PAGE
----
Moving to low cost countries presents significant economic opportunities for brands that seek lower production costs and want to avoid new tariffs. But shifting the supply chain to new geographies may come with different or more significant social and environmental compliance risks. This is pertinent because of the increasing scrutiny placed on brands and retailers by investors, civil society organizations and NGOs to address this challenge. Collaboration with peers and participation in industry initiatives are increasingly supporting brands to mitigate the prevailing risks in their supply chains.

But how do we address risks in regions that are unfamiliar to us? What do we do with emerging risks in supply chains?

This requires a deeper understanding of prevailing issues on the ground in these regions. At ELEVATE, we have been collecting and compiling assessment data for more than 10 years and evaluating compliance trends. We blend these data sets with publicly available risk data to estimate the exposure of risk at country and industry level, and have run a series of simulations on how we expect risk to change for low and high-value chain brands that move out of China to neighboring markets.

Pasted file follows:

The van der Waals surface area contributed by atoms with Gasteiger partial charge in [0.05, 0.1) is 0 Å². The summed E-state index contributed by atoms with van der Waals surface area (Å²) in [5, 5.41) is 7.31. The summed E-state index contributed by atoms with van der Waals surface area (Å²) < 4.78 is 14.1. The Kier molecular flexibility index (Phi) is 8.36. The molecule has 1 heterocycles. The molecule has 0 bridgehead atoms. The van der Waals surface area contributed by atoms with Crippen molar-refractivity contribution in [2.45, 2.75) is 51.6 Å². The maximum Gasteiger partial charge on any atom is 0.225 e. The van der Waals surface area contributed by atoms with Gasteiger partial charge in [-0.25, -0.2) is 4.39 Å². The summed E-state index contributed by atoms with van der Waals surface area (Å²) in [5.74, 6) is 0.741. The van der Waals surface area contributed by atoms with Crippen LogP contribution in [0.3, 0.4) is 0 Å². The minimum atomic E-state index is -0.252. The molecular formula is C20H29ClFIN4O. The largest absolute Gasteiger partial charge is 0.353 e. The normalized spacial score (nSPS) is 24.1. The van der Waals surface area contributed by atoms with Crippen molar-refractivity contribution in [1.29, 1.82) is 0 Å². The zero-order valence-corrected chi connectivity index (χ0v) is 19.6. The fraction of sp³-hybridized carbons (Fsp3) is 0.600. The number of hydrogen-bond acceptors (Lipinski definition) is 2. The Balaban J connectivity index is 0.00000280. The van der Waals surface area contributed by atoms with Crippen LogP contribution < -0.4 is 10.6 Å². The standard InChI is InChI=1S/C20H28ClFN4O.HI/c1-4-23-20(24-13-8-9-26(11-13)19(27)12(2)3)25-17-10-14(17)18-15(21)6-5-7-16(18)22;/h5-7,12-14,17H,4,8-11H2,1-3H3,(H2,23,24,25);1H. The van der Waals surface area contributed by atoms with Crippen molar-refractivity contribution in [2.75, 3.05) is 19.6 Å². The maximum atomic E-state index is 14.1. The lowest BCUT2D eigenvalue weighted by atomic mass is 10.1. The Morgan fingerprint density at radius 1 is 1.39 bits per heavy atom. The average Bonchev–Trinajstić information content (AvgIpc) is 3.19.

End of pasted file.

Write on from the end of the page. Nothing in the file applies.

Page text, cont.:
Low-value chain industries will experience more risk as they move away from China

Case 1: Apparel companies moving from China to countries such as Myanmar, Cambodia, Vietnam and Bangladesh are going to experience significantly lower production costs but at the same time face increasing compliance risk. When compared to China, geographies like Myanmar and Cambodia present a higher risk of zero tolerance violations such as child and forced labor. Workers in Bangladesh have significantly higher overtime hours compared to China. Myanmar and Vietnam also expose brands to significant risk of corruption (bribery of auditors) and other poor documentation practices.

Figure 3 below plots the supplier portfolio risk on a bar graph where the dark blue indicates the exposure to risk before the transition and the light blue after the transition from China. We see that risk increases from medium to high, especially because of labor risk and health and safety risk


Source: ELEVATE (2019). EiQ: Dimensional Risk, 2019. https://www.elevatelimited.com/services/analytics/eiq/

Risk for high-value chain industries might not change in intensity but will change in type